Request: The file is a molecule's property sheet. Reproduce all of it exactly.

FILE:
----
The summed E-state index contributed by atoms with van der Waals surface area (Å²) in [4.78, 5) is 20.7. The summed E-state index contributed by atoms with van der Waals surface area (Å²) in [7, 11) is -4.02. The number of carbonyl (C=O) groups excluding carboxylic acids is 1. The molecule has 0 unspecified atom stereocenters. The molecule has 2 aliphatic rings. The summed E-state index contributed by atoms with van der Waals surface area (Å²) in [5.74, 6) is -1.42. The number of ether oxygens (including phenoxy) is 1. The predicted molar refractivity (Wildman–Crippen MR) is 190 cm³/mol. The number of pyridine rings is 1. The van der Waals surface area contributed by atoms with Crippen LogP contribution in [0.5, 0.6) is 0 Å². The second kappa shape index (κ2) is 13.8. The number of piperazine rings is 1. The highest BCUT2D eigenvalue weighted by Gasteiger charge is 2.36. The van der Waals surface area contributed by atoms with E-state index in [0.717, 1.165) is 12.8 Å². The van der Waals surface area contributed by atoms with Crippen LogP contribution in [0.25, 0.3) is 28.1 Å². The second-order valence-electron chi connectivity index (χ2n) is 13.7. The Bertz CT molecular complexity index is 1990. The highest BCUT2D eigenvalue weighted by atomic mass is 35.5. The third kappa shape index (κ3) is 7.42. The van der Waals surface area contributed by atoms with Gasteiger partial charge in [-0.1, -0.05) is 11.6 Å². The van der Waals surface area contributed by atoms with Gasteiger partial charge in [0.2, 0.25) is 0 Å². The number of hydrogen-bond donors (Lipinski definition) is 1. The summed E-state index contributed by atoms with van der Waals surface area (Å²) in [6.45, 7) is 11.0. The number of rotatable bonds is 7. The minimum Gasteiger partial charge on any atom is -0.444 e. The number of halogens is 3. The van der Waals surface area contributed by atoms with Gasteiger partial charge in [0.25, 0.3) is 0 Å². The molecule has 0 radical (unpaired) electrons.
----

The summed E-state index contributed by atoms with van der Waals surface area (Å²) in [4.78, 5) is 20.7. The summed E-state index contributed by atoms with van der Waals surface area (Å²) in [7, 11) is -4.02. The number of carbonyl (C=O) groups excluding carboxylic acids is 1. The molecule has 0 unspecified atom stereocenters. The molecule has 2 aliphatic rings. The summed E-state index contributed by atoms with van der Waals surface area (Å²) in [5.74, 6) is -1.42. The number of ether oxygens (including phenoxy) is 1. The predicted molar refractivity (Wildman–Crippen MR) is 190 cm³/mol. The number of pyridine rings is 1. The van der Waals surface area contributed by atoms with Crippen LogP contribution in [0.5, 0.6) is 0 Å². The second kappa shape index (κ2) is 13.8. The number of piperazine rings is 1. The highest BCUT2D eigenvalue weighted by Gasteiger charge is 2.36. The van der Waals surface area contributed by atoms with E-state index in [0.717, 1.165) is 12.8 Å². The van der Waals surface area contributed by atoms with Crippen LogP contribution in [0.25, 0.3) is 28.1 Å². The second-order valence-electron chi connectivity index (χ2n) is 13.7. The Bertz CT molecular complexity index is 1990. The highest BCUT2D eigenvalue weighted by atomic mass is 35.5. The third kappa shape index (κ3) is 7.42. The van der Waals surface area contributed by atoms with Gasteiger partial charge in [-0.1, -0.05) is 11.6 Å². The van der Waals surface area contributed by atoms with Gasteiger partial charge in [0.2, 0.25) is 0 Å². The number of hydrogen-bond donors (Lipinski definition) is 1. The summed E-state index contributed by atoms with van der Waals surface area (Å²) in [6.45, 7) is 11.0. The number of rotatable bonds is 7. The minimum Gasteiger partial charge on any atom is -0.444 e. The number of halogens is 3. The van der Waals surface area contributed by atoms with Gasteiger partial charge in [0.25, 0.3) is 0 Å². The molecule has 0 radical (unpaired) electrons.